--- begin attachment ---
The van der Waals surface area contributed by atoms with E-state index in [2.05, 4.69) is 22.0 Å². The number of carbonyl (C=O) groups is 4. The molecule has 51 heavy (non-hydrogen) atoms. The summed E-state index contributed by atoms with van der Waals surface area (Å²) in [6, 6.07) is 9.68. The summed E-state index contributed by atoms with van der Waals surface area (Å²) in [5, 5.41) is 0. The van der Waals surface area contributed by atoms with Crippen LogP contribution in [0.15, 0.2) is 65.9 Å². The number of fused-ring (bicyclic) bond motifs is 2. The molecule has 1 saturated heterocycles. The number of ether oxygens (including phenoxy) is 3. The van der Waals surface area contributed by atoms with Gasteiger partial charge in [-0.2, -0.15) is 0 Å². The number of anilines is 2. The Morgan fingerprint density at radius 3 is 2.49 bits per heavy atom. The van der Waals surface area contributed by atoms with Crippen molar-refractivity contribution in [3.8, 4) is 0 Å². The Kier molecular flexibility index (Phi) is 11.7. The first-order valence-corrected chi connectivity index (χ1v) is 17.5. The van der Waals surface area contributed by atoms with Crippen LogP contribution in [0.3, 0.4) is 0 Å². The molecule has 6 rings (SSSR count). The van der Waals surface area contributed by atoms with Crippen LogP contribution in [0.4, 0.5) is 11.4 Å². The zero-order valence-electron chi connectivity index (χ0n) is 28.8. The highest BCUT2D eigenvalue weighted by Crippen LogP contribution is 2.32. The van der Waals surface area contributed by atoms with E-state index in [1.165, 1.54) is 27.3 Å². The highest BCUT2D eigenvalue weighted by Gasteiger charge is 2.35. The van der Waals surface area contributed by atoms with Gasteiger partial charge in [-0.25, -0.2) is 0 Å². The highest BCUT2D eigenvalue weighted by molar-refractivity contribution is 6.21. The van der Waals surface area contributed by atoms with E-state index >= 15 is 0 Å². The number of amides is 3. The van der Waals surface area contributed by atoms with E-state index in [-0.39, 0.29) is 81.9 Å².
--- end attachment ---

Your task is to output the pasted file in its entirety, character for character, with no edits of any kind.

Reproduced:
The van der Waals surface area contributed by atoms with E-state index in [2.05, 4.69) is 22.0 Å². The number of carbonyl (C=O) groups is 4. The molecule has 51 heavy (non-hydrogen) atoms. The summed E-state index contributed by atoms with van der Waals surface area (Å²) in [6, 6.07) is 9.68. The summed E-state index contributed by atoms with van der Waals surface area (Å²) in [5, 5.41) is 0. The van der Waals surface area contributed by atoms with Crippen LogP contribution in [0.15, 0.2) is 65.9 Å². The number of fused-ring (bicyclic) bond motifs is 2. The molecule has 1 saturated heterocycles. The number of ether oxygens (including phenoxy) is 3. The van der Waals surface area contributed by atoms with Gasteiger partial charge in [-0.2, -0.15) is 0 Å². The number of anilines is 2. The Morgan fingerprint density at radius 3 is 2.49 bits per heavy atom. The van der Waals surface area contributed by atoms with Crippen molar-refractivity contribution in [3.8, 4) is 0 Å². The Kier molecular flexibility index (Phi) is 11.7. The first-order valence-corrected chi connectivity index (χ1v) is 17.5. The van der Waals surface area contributed by atoms with Crippen LogP contribution in [0.3, 0.4) is 0 Å². The molecule has 6 rings (SSSR count). The van der Waals surface area contributed by atoms with Crippen LogP contribution in [0.4, 0.5) is 11.4 Å². The zero-order valence-electron chi connectivity index (χ0n) is 28.8. The highest BCUT2D eigenvalue weighted by Crippen LogP contribution is 2.32. The van der Waals surface area contributed by atoms with E-state index in [1.165, 1.54) is 27.3 Å². The highest BCUT2D eigenvalue weighted by Gasteiger charge is 2.35. The van der Waals surface area contributed by atoms with Gasteiger partial charge in [-0.25, -0.2) is 0 Å². The highest BCUT2D eigenvalue weighted by molar-refractivity contribution is 6.21. The van der Waals surface area contributed by atoms with E-state index >= 15 is 0 Å². The number of amides is 3. The van der Waals surface area contributed by atoms with E-state index in [-0.39, 0.29) is 81.9 Å².